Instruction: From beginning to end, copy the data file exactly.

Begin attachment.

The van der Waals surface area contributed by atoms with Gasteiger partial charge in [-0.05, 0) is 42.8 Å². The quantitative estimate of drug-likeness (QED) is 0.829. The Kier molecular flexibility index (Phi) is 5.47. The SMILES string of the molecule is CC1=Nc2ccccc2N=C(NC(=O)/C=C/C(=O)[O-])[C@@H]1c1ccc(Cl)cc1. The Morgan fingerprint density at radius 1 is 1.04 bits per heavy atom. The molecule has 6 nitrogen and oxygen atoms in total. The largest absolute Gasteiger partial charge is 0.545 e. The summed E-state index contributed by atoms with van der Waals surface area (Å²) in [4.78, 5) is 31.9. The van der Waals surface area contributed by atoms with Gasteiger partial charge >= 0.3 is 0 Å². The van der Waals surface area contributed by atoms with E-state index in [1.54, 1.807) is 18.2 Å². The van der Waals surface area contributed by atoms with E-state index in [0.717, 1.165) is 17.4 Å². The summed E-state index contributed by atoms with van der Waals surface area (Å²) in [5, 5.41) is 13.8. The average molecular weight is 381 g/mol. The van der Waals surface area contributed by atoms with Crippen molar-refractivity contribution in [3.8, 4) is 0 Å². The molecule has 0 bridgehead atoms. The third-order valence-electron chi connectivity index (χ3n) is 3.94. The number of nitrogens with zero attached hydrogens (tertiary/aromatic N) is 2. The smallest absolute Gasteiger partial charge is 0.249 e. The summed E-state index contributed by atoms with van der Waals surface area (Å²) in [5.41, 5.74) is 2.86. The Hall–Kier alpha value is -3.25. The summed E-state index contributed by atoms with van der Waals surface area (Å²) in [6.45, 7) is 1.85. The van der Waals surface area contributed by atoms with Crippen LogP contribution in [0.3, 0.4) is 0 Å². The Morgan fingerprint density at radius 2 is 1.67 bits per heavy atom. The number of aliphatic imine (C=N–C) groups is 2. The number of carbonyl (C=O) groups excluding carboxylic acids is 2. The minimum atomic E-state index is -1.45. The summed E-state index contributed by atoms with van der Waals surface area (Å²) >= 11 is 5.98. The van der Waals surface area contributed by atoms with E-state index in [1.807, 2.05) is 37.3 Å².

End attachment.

The van der Waals surface area contributed by atoms with Gasteiger partial charge in [-0.05, 0) is 42.8 Å². The quantitative estimate of drug-likeness (QED) is 0.829. The Kier molecular flexibility index (Phi) is 5.47. The SMILES string of the molecule is CC1=Nc2ccccc2N=C(NC(=O)/C=C/C(=O)[O-])[C@@H]1c1ccc(Cl)cc1. The Morgan fingerprint density at radius 1 is 1.04 bits per heavy atom. The molecule has 6 nitrogen and oxygen atoms in total. The largest absolute Gasteiger partial charge is 0.545 e. The summed E-state index contributed by atoms with van der Waals surface area (Å²) in [4.78, 5) is 31.9. The van der Waals surface area contributed by atoms with Gasteiger partial charge >= 0.3 is 0 Å². The van der Waals surface area contributed by atoms with E-state index in [1.54, 1.807) is 18.2 Å². The van der Waals surface area contributed by atoms with E-state index in [0.717, 1.165) is 17.4 Å². The summed E-state index contributed by atoms with van der Waals surface area (Å²) in [5, 5.41) is 13.8. The average molecular weight is 381 g/mol. The van der Waals surface area contributed by atoms with Crippen molar-refractivity contribution in [3.8, 4) is 0 Å². The molecule has 0 bridgehead atoms. The third-order valence-electron chi connectivity index (χ3n) is 3.94. The number of nitrogens with zero attached hydrogens (tertiary/aromatic N) is 2. The smallest absolute Gasteiger partial charge is 0.249 e. The summed E-state index contributed by atoms with van der Waals surface area (Å²) in [5.41, 5.74) is 2.86. The Hall–Kier alpha value is -3.25. The summed E-state index contributed by atoms with van der Waals surface area (Å²) in [6.45, 7) is 1.85. The van der Waals surface area contributed by atoms with Crippen LogP contribution in [0.3, 0.4) is 0 Å². The Morgan fingerprint density at radius 2 is 1.67 bits per heavy atom. The number of aliphatic imine (C=N–C) groups is 2. The number of carbonyl (C=O) groups excluding carboxylic acids is 2. The minimum atomic E-state index is -1.45. The summed E-state index contributed by atoms with van der Waals surface area (Å²) >= 11 is 5.98. The van der Waals surface area contributed by atoms with E-state index in [1.807, 2.05) is 37.3 Å².